We’re all products of our family. Our parents shape us and we bear the burden of living under their thumbs. Rebel or conform at your peril. When your family is the mafia, rebellion comes at a cost.
The award winning novel Jade City by Fonda Lee offers an uncompromising look at how family shapes our actions well into adulthood. A new take on Yakuza-style organized crime, Lee plunges the reader into the gritty underworld of the island city of Janloon, which is ruled by opposing clans of Greenbones, descendants of a warrior tribe with superhero-like powers fueled by jade, a stone which can only be found on the island of Kekon. Only a select few Kekonese can use the stone safely, and those who can are educated in schools that emphasize martial arts and careful, dedicated training to harness the power. The world-building is seamless and Lee does an excellent job of creating a wholly believable economy, where well-heeled business people loyal to each clan are called “Lantern Men” and the Greenbone warriors were deciding factors in a decades-old war for the island’s independence.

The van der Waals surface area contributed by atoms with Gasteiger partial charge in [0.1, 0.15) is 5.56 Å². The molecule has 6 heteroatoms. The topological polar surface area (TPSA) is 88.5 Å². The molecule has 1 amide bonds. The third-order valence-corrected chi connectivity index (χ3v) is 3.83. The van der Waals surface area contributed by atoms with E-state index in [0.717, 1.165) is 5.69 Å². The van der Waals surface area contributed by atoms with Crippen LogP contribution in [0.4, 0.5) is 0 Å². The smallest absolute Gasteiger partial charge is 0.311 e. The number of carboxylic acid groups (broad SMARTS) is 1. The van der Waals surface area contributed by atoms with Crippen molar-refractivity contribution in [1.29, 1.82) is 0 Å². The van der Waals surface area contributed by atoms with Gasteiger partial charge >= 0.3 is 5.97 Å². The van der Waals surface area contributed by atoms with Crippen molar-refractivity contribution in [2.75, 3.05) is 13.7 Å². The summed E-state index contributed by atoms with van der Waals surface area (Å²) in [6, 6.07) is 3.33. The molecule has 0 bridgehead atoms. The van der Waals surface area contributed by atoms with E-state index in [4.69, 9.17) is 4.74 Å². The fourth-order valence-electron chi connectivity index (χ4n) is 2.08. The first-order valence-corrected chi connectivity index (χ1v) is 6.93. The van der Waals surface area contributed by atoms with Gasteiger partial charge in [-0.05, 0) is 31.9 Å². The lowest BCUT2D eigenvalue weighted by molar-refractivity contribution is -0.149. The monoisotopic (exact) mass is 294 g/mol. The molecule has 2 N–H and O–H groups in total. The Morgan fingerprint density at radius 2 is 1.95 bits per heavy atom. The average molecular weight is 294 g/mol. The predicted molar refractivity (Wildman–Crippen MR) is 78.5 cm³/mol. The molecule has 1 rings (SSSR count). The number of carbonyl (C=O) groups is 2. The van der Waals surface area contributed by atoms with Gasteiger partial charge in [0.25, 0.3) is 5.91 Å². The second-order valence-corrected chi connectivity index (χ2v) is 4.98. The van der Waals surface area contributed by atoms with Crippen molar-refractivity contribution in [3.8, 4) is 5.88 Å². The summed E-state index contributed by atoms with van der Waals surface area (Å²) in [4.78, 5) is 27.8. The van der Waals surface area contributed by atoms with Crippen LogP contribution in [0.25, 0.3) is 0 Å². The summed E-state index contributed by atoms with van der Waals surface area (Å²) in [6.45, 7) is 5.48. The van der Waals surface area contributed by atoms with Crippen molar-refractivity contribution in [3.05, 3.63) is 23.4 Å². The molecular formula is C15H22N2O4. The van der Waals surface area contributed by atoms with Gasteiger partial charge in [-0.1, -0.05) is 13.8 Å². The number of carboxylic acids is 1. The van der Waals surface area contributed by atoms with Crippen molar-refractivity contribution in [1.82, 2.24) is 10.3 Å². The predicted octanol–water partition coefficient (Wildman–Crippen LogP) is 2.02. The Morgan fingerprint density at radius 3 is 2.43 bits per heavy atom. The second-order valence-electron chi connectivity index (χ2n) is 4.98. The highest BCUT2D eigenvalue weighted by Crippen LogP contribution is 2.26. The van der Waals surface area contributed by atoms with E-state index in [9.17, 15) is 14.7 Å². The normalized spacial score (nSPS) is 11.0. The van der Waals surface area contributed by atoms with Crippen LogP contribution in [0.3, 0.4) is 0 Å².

The actions of the three children of the No Peak clan, a once strong clan that begins to weaken as their patriarch father falls into dementia, are mostly reactionary for the first half of the novel as a neighboring clan moves in takes over their territory. As children of a wealthy, famous family, they come off as a little entitled and unaware.
They’re believable, in other words.
They are forced to grow and change in response to the difficulty anyone must endure when a patriarch falls, when the innocence of youth strips away society’s customs and mores no longer hold true.
Family and tradition isn’t just everything in the book, it’s the plot itself. A ruthless father has forced his successor, Lan, to risk everything to be as strong as he. In order to adhere to the moral code, he secretly takes a drug that will allow him to be more masculine in spite of the terrifying side effects. The daughter, driven away by cruelty to study abroad, returns home to find she must choose a life removed from the family entirely, or embrace their way of life. There is no middle ground.
The heart of every mafia story is family, but Jade City forges ahead, breaking free from stereotypes in favor of a fantastical cultural heritage that forces the characters to change and grow in ways that wouldn’t be possible if not for the fantastic Urban Fantasy element.
Categories: Book Reviews